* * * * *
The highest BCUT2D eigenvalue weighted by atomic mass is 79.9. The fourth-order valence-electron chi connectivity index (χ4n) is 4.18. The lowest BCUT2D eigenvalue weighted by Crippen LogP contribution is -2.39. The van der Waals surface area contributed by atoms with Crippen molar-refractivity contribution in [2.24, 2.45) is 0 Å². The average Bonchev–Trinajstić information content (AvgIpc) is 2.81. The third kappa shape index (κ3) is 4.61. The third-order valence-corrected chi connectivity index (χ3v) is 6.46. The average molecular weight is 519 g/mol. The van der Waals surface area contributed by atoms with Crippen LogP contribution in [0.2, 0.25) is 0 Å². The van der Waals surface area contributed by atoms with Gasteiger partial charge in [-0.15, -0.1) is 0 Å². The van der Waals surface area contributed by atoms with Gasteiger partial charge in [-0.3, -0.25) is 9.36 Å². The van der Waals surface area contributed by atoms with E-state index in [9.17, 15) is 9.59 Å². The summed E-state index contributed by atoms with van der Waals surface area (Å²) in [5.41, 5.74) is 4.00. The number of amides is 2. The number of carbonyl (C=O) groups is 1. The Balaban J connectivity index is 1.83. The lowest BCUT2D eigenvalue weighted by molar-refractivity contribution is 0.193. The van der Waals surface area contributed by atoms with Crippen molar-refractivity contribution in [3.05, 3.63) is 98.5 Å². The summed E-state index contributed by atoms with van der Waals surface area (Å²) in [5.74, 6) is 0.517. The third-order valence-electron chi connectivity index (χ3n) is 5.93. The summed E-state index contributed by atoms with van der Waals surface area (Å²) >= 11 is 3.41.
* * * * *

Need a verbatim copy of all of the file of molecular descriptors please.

The highest BCUT2D eigenvalue weighted by atomic mass is 79.9. The fourth-order valence-electron chi connectivity index (χ4n) is 4.18. The lowest BCUT2D eigenvalue weighted by Crippen LogP contribution is -2.39. The van der Waals surface area contributed by atoms with Crippen molar-refractivity contribution in [2.24, 2.45) is 0 Å². The average Bonchev–Trinajstić information content (AvgIpc) is 2.81. The third kappa shape index (κ3) is 4.61. The third-order valence-corrected chi connectivity index (χ3v) is 6.46. The average molecular weight is 519 g/mol. The van der Waals surface area contributed by atoms with Crippen LogP contribution in [0.2, 0.25) is 0 Å². The van der Waals surface area contributed by atoms with Gasteiger partial charge in [-0.15, -0.1) is 0 Å². The van der Waals surface area contributed by atoms with Gasteiger partial charge in [-0.3, -0.25) is 9.36 Å². The van der Waals surface area contributed by atoms with E-state index in [9.17, 15) is 9.59 Å². The summed E-state index contributed by atoms with van der Waals surface area (Å²) in [5.41, 5.74) is 4.00. The number of amides is 2. The number of carbonyl (C=O) groups is 1. The Balaban J connectivity index is 1.83. The lowest BCUT2D eigenvalue weighted by molar-refractivity contribution is 0.193. The van der Waals surface area contributed by atoms with Crippen molar-refractivity contribution in [3.05, 3.63) is 98.5 Å². The summed E-state index contributed by atoms with van der Waals surface area (Å²) in [5.74, 6) is 0.517. The third-order valence-electron chi connectivity index (χ3n) is 5.93. The summed E-state index contributed by atoms with van der Waals surface area (Å²) >= 11 is 3.41.